Accessing quality medical care is, understandably, crucial for spoonies’ wellbeing. For patients living with any serious illness, there are many barriers that can inhibit access to care — geography, cost, insurance, time, symptoms, transportation, knowledge of your particular conditions… One prominent type of barrier is bias in medicine. Here are our 5 tips for how you can self-advocate when you feel the effects of bias!
1. Remember that all people have biases.
This doesn’t necessarily make us bad people, and that doctors are often burnt out and compassion-fatigued. It never feels good to encounter bias, but it can help to remember that doctors are just people.
2. Carry the research with you.
If you anticipate skepticism, bring a printout of research to back you up in case they need reassurance.
3. Bring another advocate.
Medical PTSD and brain fog can make it tough to be your most assertive, confident self. Having someone there who knows the drill, believes you, and isn’t afraid to speak up, can be a game-changer.
4. Phone a friend.
Do you have someone who always helps you feel validated? Consider scheduling with them to be available by phone right after the appointment. That way, if it doesn’t go well, you can minimize the emotional impact by decompressing right away.
5. Give positive feedback.
Consider sending a note when doctors treat you well; be specific about what was helpful. It will help them remember what to do the next time, whether for you or someone else, and will raise general awareness bit by bit!
More on Bias in Medicine
Some biases are explicit, meaning doctors are actively taught to evaluate, and consciously treat, some groups of people differently. For example, many doctors were taught that chronic, seemingly unrelated symptoms should be assumed to be a mental health problem until proven otherwise. This causes many of us with chronic, rare, and underdiagnosed illnesses to be brushed off and sent to counseling rather than treated for a physical condition. Some doctors may have been explicitly taught that chronic Lyme disease does not exist. They may consciously feel uncomfortable or unqualified to treat trans patients. Older doctors may even have been taught to be suspicious of “deviant” behavior (and therefore addiction and STI’s) if patients have a tattoo!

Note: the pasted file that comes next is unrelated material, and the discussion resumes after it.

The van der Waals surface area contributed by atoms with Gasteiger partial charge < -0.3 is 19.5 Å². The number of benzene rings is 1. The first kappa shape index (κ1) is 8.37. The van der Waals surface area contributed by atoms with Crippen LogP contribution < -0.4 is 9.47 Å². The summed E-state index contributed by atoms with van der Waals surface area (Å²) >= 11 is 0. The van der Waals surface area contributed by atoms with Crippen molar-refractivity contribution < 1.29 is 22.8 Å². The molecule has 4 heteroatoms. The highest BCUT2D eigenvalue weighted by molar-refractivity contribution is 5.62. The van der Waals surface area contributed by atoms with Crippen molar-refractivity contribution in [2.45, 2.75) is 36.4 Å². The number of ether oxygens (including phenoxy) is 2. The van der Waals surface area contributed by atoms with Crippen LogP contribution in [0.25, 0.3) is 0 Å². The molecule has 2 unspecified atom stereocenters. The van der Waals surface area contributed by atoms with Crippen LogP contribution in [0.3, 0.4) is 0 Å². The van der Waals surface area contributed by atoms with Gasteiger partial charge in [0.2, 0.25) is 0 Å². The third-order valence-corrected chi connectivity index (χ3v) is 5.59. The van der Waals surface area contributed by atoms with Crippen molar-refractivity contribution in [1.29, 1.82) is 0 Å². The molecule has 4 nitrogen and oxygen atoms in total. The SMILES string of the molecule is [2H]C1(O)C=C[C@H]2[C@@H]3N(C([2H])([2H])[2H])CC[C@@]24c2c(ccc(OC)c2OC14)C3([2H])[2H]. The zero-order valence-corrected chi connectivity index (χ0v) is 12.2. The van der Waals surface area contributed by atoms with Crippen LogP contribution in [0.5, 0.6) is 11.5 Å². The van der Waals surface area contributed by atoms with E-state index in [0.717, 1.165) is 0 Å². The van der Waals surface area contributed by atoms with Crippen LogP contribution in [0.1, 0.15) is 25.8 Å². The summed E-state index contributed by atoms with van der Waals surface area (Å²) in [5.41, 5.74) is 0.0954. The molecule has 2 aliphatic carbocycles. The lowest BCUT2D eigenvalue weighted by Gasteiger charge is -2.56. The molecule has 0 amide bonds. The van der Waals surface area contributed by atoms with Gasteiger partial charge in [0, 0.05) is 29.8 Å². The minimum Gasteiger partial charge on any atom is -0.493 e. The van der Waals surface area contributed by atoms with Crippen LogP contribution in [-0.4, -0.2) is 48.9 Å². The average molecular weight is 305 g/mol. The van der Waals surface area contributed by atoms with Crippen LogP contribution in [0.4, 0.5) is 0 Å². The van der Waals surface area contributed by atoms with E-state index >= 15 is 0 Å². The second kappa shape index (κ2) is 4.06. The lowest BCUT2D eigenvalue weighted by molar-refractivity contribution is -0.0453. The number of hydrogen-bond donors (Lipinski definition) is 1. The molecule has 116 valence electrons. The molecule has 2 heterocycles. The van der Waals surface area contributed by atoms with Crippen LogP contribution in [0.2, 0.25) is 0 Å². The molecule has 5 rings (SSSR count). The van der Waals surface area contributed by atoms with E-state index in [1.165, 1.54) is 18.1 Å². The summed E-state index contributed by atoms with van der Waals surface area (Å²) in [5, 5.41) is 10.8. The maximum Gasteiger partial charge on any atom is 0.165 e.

Understanding Implicit Bias
Perhaps a more pervasive type of bias is implicit bias — the assumptions and connections that we make subconsciously. For example, many doctors will — without realizing it — respond differently to white patients compared to patients of color. Statistically, women also tend to be told their symptoms are all in their head more than men. Compounding these intersecting identities, black women are repeatedly ignored, to the point of shockingly increased rates of fatality from common conditions like pregnancy. Doctors are not taught to ignore their complaints of continued bleeding, and are likely not consciously aware of any bias. Yet black women, when hemorrhaging, do not receive the simple care needed to save their lives.
Research & Bias
Even in research, bias affects medicine. The vast majority of test subjects, in both mice and humans, are done on (white) males. The reasoning for this is flawed, but the outcome is that a) treatment effective in studies may not be consistently effective for the people who need it and b) conditions more common in women, like most chronic illnesses, are grossly under-studied.
There are starting to be studies on implicit bias in medicine, and it shows both troubling, and promising results. Patients can certainly pinpoint explicit bias, but they also feel the effects of implicit bias, whether or not they know what exactly it was that felt uncomfortable. The challenge with implicit bias is that the doctor may not know, or believe, that they have any bias at all, since it’s not conscious. As such, it’s difficult to confront without citing the statistics and providing formal training.
The Good News
The good news is, things are being done to counter both types of bias! Activists like Allie Cashel and Lara Bloom are working hard to reverse the explicit narratives within the medical institution. Trainings and resources are becoming more readily available for doctors (or anyone) trying to work on their implicit biases.
As important as it is to confront bias and other barriers in your life, it is also helpful to be aware of the barriers you may not have faced. I have been trying to focus recently on the ways in which my privilege has positively impacted my access, as a way to counter the frustration of hitting walls. Checking your own privilege is also a crucial part of examining intersectionality and the solidarity needed to life us all up!
Have you ever had to confront bias in medicine? Tell us your story in our Friends in the Fight Facebook group today!